Swift Ghana debt rework would benefit Eurobond prices, says JP Morgan

Ghana is aiming for US$10.5 billion of debt service relief for 2023-2026 as it restructures two-thirds of its US$30 billion external debts

A swift conclusion to Ghana’s external debt restructuring would benefit its international bond prices but the talks may be tricky and holders could face a write down of up to 50%, analysts said after the country secured a US$3 billion IMF rescue loan.

Ghana is aiming for US$10.5 billion of debt service relief for 2023-2026 as it restructures two-thirds of its US$30 billion external debts, according to the International Monetary Fund’s Debt Sustainability Analysis published on Wednesday, giving more hints on what sort of hit international bond holders might face.

JPMorgan calculated that current prices for Ghana’s Eurobonds imply a 14% “exit yield” but a quick restructuring could improve it to 12%, JPMorgan analysts said in a note to clients, referring to the interest rate at which the new securities will trade on the day of the debt exchange.

Most of the Eurobonds, of which US$13 billion are outstanding, are trading at 37 to 42 cents in the dollar, according to Tradeweb data, still deeply distressed but having gained about five cents in the past month in anticipation of IMF loan approval.

“A timely completion of the external restructuring process similar to the DDE would be beneficial for bond prices,” the JPMorgan note said. “That said, we remain on the sidelines given the path ahead could remain tricky with regards to debt negotiations with both the official and commercial creditors.”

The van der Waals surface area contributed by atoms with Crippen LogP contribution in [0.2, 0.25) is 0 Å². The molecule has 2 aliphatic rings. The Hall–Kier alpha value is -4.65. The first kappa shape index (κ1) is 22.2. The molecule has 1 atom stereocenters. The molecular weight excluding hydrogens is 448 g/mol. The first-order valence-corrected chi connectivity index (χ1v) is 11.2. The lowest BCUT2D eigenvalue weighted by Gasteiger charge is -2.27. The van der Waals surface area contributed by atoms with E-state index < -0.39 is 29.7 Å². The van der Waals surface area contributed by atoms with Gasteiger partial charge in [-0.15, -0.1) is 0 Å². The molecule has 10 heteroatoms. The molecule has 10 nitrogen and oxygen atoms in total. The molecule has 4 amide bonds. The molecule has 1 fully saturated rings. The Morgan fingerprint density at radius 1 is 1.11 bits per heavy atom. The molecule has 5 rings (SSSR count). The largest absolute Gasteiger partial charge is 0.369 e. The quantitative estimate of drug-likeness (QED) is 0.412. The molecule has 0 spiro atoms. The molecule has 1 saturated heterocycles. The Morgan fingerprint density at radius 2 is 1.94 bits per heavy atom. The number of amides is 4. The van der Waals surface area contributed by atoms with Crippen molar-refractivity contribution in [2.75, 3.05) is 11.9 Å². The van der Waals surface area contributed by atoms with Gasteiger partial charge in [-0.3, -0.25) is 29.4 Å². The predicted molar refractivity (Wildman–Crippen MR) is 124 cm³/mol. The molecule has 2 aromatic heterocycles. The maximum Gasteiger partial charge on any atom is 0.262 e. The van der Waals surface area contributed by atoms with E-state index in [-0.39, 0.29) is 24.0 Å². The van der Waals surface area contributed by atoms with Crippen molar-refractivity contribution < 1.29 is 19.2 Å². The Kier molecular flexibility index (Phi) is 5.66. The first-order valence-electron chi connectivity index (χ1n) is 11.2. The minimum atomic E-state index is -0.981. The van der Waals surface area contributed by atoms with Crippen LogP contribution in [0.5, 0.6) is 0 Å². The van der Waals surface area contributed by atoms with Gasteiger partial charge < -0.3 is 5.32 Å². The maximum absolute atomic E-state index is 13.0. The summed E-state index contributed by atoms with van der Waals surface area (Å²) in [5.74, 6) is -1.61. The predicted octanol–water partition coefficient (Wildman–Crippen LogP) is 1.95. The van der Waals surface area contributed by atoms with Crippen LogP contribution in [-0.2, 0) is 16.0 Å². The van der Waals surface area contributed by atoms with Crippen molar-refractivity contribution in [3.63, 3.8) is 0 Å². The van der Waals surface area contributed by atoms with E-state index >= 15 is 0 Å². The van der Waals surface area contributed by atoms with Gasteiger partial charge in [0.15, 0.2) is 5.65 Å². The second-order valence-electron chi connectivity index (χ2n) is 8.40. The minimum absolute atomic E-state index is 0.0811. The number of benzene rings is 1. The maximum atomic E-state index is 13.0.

Ghana defaulted on most external debt late last year, after its already strained finances caved under the fallout from COVID-19 and Russia’s war in Ukraine.

It is aiming to restructure US$5.4 billion of official bilateral loans owed to China and Paris Club nations through the G20’s Common Framework process, plus US$14.6 billion of overseas commercial debt, including the bonds.

The IMF DSA “translates to a 40-50% haircut on external debt,” Goldman Sachs economist Bojosi Morule said in emailed comments.

“We found moderate upside to bond prices (when Eurobonds were trading in the 30s) at [Net Present Value] haircuts up to 60% at exit yields up to 14%… given the increase in the bond prices more recently, this implies less upside (though still positive) relative to our previous estimates,” she said.

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